Worldwide icon-chevron-right North America icon-chevron-right United States icon-chevron-right New York State icon-chevron-right New York icon-chevron-right This digital comedy show is taking place inside a Google Doc this week
Marissa Goldman
Photograph: Courtesy Marissa Goldman

This digital comedy show is taking place inside a Google Doc this week

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Comedians are getting creative on how to entertain the public during this time of social distancing.

While live-streaming has become the go-to, Marissa Goldman of Stacy and Nerd Herderz is taking to Google Docs to host her comedian-packed quarantine party each week as long as New Yorkers have to isolate.

Usually reserved for collaboration between employees, Google Docs in this case serves as a real-time way for comedians to share their jokes.

"Everyone was obviously feeling lonely and scared and a lot of comedy shows got canceled, so I wanted to do something," Goldman says. "I thought, 'What if we just had comics add things to a Google Doc? That's kinda fun and weird, right?' And it all kinda snowballed from there. It was going to just be my friends, but as it turns out, a lot of people had nothing to do. I thought that the most accessible way to do a collaborative thing with a group of people was Google Docs. I also just thought using Google Docs in this way was funny. And anyone can look at it."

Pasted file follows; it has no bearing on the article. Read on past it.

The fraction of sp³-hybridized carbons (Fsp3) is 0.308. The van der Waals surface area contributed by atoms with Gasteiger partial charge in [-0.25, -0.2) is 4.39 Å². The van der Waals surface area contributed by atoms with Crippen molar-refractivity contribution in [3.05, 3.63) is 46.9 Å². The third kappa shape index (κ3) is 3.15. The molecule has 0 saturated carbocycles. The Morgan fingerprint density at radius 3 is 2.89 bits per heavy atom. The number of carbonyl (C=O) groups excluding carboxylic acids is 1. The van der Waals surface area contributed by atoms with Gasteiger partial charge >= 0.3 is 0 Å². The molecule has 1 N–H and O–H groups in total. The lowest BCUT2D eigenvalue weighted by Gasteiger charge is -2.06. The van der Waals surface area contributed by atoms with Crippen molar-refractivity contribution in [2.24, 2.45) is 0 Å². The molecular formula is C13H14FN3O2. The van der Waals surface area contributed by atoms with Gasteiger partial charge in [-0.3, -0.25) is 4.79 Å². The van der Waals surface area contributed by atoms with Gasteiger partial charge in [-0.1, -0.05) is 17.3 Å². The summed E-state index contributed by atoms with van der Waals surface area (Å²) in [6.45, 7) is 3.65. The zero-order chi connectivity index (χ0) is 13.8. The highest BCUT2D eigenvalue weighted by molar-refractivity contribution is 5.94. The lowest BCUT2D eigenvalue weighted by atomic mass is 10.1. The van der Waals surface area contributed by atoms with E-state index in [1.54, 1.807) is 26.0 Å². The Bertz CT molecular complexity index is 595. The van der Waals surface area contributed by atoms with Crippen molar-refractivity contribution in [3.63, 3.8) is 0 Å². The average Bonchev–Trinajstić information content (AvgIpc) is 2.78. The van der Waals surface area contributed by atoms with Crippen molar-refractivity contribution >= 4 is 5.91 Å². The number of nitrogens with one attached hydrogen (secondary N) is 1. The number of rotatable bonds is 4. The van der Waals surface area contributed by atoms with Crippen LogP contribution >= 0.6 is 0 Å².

All at-home viewers need to do is head to the Google Doc link at 8pm on March 21 (and on following Saturdays) and watch the party unfold.

Each performer has a designated are on the doc. You can click on their name when their slot comes up.

This week's lineup includes Dan Chamberlain (The Tonight Show Starring Jimmy Fallon), Mary Houlihan (Comedy Central, Reductress), Jeremy Levick and Rajat Suresh (The Onion), Brian Fiddyment, artist Jo Rosenthal, Ena Da and Rachel Coster. With tech by Mike Lacy will provide the tech help and Matt Albani will DJ.

Each Quarantine Party is for free, although Goldman asks people to consider donating.

"We spend almost every night telling jokes to humans in the flesh, so there's definitely a void for a lot of us right now," Goldman admits. "I mean that is the case for everyone, but our job requires other people a lot. Obviously, it would be great to really monetize and pay the performers if it gets bigger. We made some money because I asked for donations but hope to make more next time!"

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